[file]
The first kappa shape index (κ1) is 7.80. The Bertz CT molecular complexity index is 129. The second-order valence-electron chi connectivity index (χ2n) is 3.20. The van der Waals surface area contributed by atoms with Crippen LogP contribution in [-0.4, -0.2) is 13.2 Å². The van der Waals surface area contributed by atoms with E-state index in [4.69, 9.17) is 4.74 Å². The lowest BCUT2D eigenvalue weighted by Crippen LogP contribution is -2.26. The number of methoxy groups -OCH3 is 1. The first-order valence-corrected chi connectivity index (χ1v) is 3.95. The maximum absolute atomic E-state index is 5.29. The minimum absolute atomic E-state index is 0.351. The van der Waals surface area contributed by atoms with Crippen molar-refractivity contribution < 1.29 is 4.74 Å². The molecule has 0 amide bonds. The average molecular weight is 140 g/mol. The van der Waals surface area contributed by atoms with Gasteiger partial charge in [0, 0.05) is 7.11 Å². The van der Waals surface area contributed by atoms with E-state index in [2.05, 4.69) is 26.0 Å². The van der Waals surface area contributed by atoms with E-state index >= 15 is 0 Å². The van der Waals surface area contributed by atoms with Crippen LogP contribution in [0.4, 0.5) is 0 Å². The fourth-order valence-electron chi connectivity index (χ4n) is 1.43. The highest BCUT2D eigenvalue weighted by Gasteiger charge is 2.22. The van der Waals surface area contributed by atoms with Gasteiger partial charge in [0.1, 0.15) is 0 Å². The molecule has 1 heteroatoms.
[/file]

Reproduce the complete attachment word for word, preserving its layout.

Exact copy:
The first kappa shape index (κ1) is 7.80. The Bertz CT molecular complexity index is 129. The second-order valence-electron chi connectivity index (χ2n) is 3.20. The van der Waals surface area contributed by atoms with Crippen LogP contribution in [-0.4, -0.2) is 13.2 Å². The van der Waals surface area contributed by atoms with E-state index in [4.69, 9.17) is 4.74 Å². The lowest BCUT2D eigenvalue weighted by Crippen LogP contribution is -2.26. The number of methoxy groups -OCH3 is 1. The first-order valence-corrected chi connectivity index (χ1v) is 3.95. The maximum absolute atomic E-state index is 5.29. The minimum absolute atomic E-state index is 0.351. The van der Waals surface area contributed by atoms with Crippen molar-refractivity contribution < 1.29 is 4.74 Å². The molecule has 0 amide bonds. The average molecular weight is 140 g/mol. The van der Waals surface area contributed by atoms with Gasteiger partial charge in [0, 0.05) is 7.11 Å². The van der Waals surface area contributed by atoms with E-state index in [2.05, 4.69) is 26.0 Å². The van der Waals surface area contributed by atoms with E-state index >= 15 is 0 Å². The van der Waals surface area contributed by atoms with Crippen LogP contribution in [0.4, 0.5) is 0 Å². The fourth-order valence-electron chi connectivity index (χ4n) is 1.43. The highest BCUT2D eigenvalue weighted by Gasteiger charge is 2.22. The van der Waals surface area contributed by atoms with Gasteiger partial charge in [0.1, 0.15) is 0 Å². The molecule has 1 heteroatoms.